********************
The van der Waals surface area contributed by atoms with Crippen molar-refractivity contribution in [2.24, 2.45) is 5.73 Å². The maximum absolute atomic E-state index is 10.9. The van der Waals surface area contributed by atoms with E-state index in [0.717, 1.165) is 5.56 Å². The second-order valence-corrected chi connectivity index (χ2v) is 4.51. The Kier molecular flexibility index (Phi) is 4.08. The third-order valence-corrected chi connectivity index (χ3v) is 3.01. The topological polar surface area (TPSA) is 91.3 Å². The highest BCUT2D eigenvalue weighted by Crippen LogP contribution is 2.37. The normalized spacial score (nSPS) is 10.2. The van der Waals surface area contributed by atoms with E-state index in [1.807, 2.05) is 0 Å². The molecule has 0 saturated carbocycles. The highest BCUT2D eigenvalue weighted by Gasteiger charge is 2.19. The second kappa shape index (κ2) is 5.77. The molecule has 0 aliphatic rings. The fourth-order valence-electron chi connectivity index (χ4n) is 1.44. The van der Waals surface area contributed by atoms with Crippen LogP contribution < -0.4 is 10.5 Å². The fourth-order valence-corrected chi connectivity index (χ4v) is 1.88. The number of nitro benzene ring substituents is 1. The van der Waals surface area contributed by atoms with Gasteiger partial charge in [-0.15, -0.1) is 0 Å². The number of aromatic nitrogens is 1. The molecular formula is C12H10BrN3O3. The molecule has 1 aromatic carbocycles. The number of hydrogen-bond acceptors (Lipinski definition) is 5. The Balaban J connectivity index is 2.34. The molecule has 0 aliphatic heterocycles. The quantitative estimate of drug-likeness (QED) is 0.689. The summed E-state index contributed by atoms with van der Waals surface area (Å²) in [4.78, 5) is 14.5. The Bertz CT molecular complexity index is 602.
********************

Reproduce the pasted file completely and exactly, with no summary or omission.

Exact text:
The van der Waals surface area contributed by atoms with Crippen molar-refractivity contribution in [2.24, 2.45) is 5.73 Å². The maximum absolute atomic E-state index is 10.9. The van der Waals surface area contributed by atoms with E-state index in [0.717, 1.165) is 5.56 Å². The second-order valence-corrected chi connectivity index (χ2v) is 4.51. The Kier molecular flexibility index (Phi) is 4.08. The third-order valence-corrected chi connectivity index (χ3v) is 3.01. The topological polar surface area (TPSA) is 91.3 Å². The highest BCUT2D eigenvalue weighted by Crippen LogP contribution is 2.37. The normalized spacial score (nSPS) is 10.2. The van der Waals surface area contributed by atoms with E-state index in [1.807, 2.05) is 0 Å². The molecule has 0 saturated carbocycles. The highest BCUT2D eigenvalue weighted by Gasteiger charge is 2.19. The second kappa shape index (κ2) is 5.77. The molecule has 0 aliphatic rings. The fourth-order valence-electron chi connectivity index (χ4n) is 1.44. The van der Waals surface area contributed by atoms with Crippen LogP contribution < -0.4 is 10.5 Å². The fourth-order valence-corrected chi connectivity index (χ4v) is 1.88. The number of nitro benzene ring substituents is 1. The van der Waals surface area contributed by atoms with Gasteiger partial charge in [-0.15, -0.1) is 0 Å². The number of aromatic nitrogens is 1. The molecular formula is C12H10BrN3O3. The molecule has 1 aromatic carbocycles. The number of hydrogen-bond acceptors (Lipinski definition) is 5. The Balaban J connectivity index is 2.34. The molecule has 0 aliphatic heterocycles. The quantitative estimate of drug-likeness (QED) is 0.689. The summed E-state index contributed by atoms with van der Waals surface area (Å²) in [4.78, 5) is 14.5. The Bertz CT molecular complexity index is 602.